Saturday, May 09, 2009

Hungry anyone?

Sugar Cane

I've been meaning to post all week, but it's been hectic with Scott gone, keeping up with school for the kids, and finishing up a manuscript. He finally returned yesterday with good news regarding the couples considering joining us here. I'll blog more on that later once everything is worked out.

I've written before on the challenges of cooking here. For the most part, by making my rounds of all the tiny shops in the area, I've been able to adapt my cooking to fit what is available. I was stuck recently, at how my kids have also adapted to living here in regards to what the eat. There are no instant/traditional snack foods here (sometimes I can find chips, but that's about it) so with three growing kids who are always hungry, I've had to get creative.

While some of our favorite snacks, like fruit, popcorn, yogurt, and vegetable sticks, are more in line with traditional snacks, others are pretty unique to this area. We roast our own peanuts, pop our own popcorn, and snack on regional things like Tenzewa--I have no idea how to spell this, but this is what our neighbor calls it--where you break off the outside shell and eat the powdery insides. Sugar cane is one of Gabe's favorite snacks, but I picture rotting teeth and don't let him have it often.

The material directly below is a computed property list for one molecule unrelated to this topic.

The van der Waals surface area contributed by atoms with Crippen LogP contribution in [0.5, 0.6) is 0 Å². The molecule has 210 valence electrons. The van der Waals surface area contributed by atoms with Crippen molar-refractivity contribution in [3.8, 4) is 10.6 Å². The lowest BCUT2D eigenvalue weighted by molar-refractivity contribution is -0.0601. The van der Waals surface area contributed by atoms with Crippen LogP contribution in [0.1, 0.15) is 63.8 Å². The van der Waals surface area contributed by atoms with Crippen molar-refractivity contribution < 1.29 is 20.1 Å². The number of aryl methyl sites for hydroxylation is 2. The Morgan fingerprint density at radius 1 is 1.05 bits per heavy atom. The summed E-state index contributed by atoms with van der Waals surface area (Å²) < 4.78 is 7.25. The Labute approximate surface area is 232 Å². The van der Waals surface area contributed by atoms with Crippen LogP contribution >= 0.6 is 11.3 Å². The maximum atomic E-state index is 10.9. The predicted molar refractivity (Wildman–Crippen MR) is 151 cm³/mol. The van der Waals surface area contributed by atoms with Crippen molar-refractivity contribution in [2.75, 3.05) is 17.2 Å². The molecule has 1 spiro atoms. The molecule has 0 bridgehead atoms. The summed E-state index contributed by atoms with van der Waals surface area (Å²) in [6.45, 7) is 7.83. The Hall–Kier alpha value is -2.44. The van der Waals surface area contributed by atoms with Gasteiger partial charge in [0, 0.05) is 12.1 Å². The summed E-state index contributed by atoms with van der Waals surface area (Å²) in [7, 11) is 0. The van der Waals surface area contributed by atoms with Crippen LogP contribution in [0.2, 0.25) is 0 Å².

Favorite fruits are green oranges, bananas, mango, pineapple, and passion fruit. The boys love scooping out the insides of the passion fruit and eating it, seeds and all. (This is my favorite as well!)


Roasted Peanuts

If you're feeling adventurous, try this yummy receipe from my aunt.

3/4 c. sugar
1/2 c. water
1 or 2 t. cinnamon (to taste)
Mix sugar and cinnamon in heavy skillet, and add water and heat until dissolved. Add 4 cups of raw peanuts and continue cooking peanuts over medium heat. Cook and stir until sugar has dried. Put into medium oven for 30 minutes or more.

You can leave out the cinnamon if you want that. I always use my iron skillet and I cook them until the sugar dries on the sides and down into the bottom for a ways. If you try to cook it till it is dry all the way, it will begin caramelizing the sugar and make it hard.



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